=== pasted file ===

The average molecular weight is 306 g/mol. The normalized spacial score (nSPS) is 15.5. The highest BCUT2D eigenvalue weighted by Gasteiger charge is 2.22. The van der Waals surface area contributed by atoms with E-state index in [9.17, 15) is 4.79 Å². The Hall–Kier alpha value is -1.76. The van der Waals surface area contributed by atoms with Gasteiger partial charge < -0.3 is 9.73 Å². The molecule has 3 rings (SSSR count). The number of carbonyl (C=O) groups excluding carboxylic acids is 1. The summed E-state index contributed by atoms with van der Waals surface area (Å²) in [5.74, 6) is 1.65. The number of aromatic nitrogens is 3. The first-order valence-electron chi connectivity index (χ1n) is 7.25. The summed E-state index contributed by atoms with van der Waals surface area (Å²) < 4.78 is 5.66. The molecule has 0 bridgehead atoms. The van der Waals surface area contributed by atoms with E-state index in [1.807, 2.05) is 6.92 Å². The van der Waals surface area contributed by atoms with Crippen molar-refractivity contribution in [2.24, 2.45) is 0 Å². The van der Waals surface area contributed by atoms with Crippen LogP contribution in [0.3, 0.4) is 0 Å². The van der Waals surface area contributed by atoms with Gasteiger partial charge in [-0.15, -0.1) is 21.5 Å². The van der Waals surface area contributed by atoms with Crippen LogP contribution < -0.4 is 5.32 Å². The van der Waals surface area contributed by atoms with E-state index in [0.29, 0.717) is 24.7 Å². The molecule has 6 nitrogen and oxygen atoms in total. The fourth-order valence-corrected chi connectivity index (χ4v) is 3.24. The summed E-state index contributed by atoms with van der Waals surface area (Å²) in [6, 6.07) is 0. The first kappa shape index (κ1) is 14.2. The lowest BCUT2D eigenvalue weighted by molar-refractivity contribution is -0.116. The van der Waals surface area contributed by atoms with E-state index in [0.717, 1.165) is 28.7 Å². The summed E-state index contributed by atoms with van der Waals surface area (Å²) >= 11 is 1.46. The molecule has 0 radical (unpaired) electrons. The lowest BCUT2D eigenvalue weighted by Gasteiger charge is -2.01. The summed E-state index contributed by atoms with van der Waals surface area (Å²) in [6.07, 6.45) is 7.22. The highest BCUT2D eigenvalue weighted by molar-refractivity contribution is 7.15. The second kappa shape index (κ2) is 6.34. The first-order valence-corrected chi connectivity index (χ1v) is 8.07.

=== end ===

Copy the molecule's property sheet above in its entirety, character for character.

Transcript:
The average molecular weight is 306 g/mol. The normalized spacial score (nSPS) is 15.5. The highest BCUT2D eigenvalue weighted by Gasteiger charge is 2.22. The van der Waals surface area contributed by atoms with E-state index in [9.17, 15) is 4.79 Å². The Hall–Kier alpha value is -1.76. The van der Waals surface area contributed by atoms with Gasteiger partial charge < -0.3 is 9.73 Å². The molecule has 3 rings (SSSR count). The number of carbonyl (C=O) groups excluding carboxylic acids is 1. The summed E-state index contributed by atoms with van der Waals surface area (Å²) in [5.74, 6) is 1.65. The number of aromatic nitrogens is 3. The first-order valence-electron chi connectivity index (χ1n) is 7.25. The summed E-state index contributed by atoms with van der Waals surface area (Å²) < 4.78 is 5.66. The molecule has 0 bridgehead atoms. The van der Waals surface area contributed by atoms with E-state index in [1.807, 2.05) is 6.92 Å². The van der Waals surface area contributed by atoms with Crippen molar-refractivity contribution in [2.24, 2.45) is 0 Å². The van der Waals surface area contributed by atoms with Crippen LogP contribution in [0.3, 0.4) is 0 Å². The van der Waals surface area contributed by atoms with Gasteiger partial charge in [-0.15, -0.1) is 21.5 Å². The van der Waals surface area contributed by atoms with Crippen LogP contribution < -0.4 is 5.32 Å². The van der Waals surface area contributed by atoms with E-state index in [0.29, 0.717) is 24.7 Å². The molecule has 6 nitrogen and oxygen atoms in total. The fourth-order valence-corrected chi connectivity index (χ4v) is 3.24. The summed E-state index contributed by atoms with van der Waals surface area (Å²) in [6, 6.07) is 0. The first kappa shape index (κ1) is 14.2. The lowest BCUT2D eigenvalue weighted by molar-refractivity contribution is -0.116. The van der Waals surface area contributed by atoms with E-state index in [0.717, 1.165) is 28.7 Å². The summed E-state index contributed by atoms with van der Waals surface area (Å²) >= 11 is 1.46. The molecule has 0 radical (unpaired) electrons. The lowest BCUT2D eigenvalue weighted by Gasteiger charge is -2.01. The summed E-state index contributed by atoms with van der Waals surface area (Å²) in [6.07, 6.45) is 7.22. The highest BCUT2D eigenvalue weighted by molar-refractivity contribution is 7.15. The second kappa shape index (κ2) is 6.34. The first-order valence-corrected chi connectivity index (χ1v) is 8.07.